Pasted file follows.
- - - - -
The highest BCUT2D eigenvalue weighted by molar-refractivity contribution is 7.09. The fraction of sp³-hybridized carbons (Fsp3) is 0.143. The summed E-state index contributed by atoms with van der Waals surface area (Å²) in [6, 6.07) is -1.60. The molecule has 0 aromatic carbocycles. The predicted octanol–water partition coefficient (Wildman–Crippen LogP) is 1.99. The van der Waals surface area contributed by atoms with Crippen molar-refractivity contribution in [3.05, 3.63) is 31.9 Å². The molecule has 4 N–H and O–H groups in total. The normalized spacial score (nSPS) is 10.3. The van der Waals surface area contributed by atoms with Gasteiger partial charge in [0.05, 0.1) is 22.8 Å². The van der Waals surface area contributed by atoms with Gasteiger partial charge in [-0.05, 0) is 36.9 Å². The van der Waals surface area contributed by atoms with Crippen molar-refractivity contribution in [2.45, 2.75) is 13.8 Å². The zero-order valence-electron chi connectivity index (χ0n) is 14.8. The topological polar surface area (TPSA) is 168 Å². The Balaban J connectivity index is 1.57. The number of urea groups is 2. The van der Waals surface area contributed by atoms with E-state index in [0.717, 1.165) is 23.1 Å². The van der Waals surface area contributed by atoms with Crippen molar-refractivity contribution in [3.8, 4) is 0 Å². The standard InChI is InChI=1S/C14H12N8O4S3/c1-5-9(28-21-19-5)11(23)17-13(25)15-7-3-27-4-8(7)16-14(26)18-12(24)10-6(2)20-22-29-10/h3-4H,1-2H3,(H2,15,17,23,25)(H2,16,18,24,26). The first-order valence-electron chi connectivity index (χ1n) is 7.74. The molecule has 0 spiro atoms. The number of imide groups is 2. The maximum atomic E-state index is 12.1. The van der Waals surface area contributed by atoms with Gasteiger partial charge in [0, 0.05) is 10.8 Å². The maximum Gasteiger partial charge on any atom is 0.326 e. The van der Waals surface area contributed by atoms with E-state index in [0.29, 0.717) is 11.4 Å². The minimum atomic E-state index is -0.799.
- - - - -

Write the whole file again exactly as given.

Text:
The highest BCUT2D eigenvalue weighted by molar-refractivity contribution is 7.09. The fraction of sp³-hybridized carbons (Fsp3) is 0.143. The summed E-state index contributed by atoms with van der Waals surface area (Å²) in [6, 6.07) is -1.60. The molecule has 0 aromatic carbocycles. The predicted octanol–water partition coefficient (Wildman–Crippen LogP) is 1.99. The van der Waals surface area contributed by atoms with Crippen molar-refractivity contribution in [3.05, 3.63) is 31.9 Å². The molecule has 4 N–H and O–H groups in total. The normalized spacial score (nSPS) is 10.3. The van der Waals surface area contributed by atoms with Gasteiger partial charge in [0.05, 0.1) is 22.8 Å². The van der Waals surface area contributed by atoms with Gasteiger partial charge in [-0.05, 0) is 36.9 Å². The van der Waals surface area contributed by atoms with Crippen molar-refractivity contribution in [2.45, 2.75) is 13.8 Å². The zero-order valence-electron chi connectivity index (χ0n) is 14.8. The topological polar surface area (TPSA) is 168 Å². The Balaban J connectivity index is 1.57. The number of urea groups is 2. The van der Waals surface area contributed by atoms with E-state index in [0.717, 1.165) is 23.1 Å². The van der Waals surface area contributed by atoms with Crippen molar-refractivity contribution in [3.8, 4) is 0 Å². The standard InChI is InChI=1S/C14H12N8O4S3/c1-5-9(28-21-19-5)11(23)17-13(25)15-7-3-27-4-8(7)16-14(26)18-12(24)10-6(2)20-22-29-10/h3-4H,1-2H3,(H2,15,17,23,25)(H2,16,18,24,26). The first-order valence-electron chi connectivity index (χ1n) is 7.74. The molecule has 0 spiro atoms. The number of imide groups is 2. The maximum atomic E-state index is 12.1. The van der Waals surface area contributed by atoms with Gasteiger partial charge in [0, 0.05) is 10.8 Å². The maximum Gasteiger partial charge on any atom is 0.326 e. The van der Waals surface area contributed by atoms with E-state index in [0.29, 0.717) is 11.4 Å². The minimum atomic E-state index is -0.799.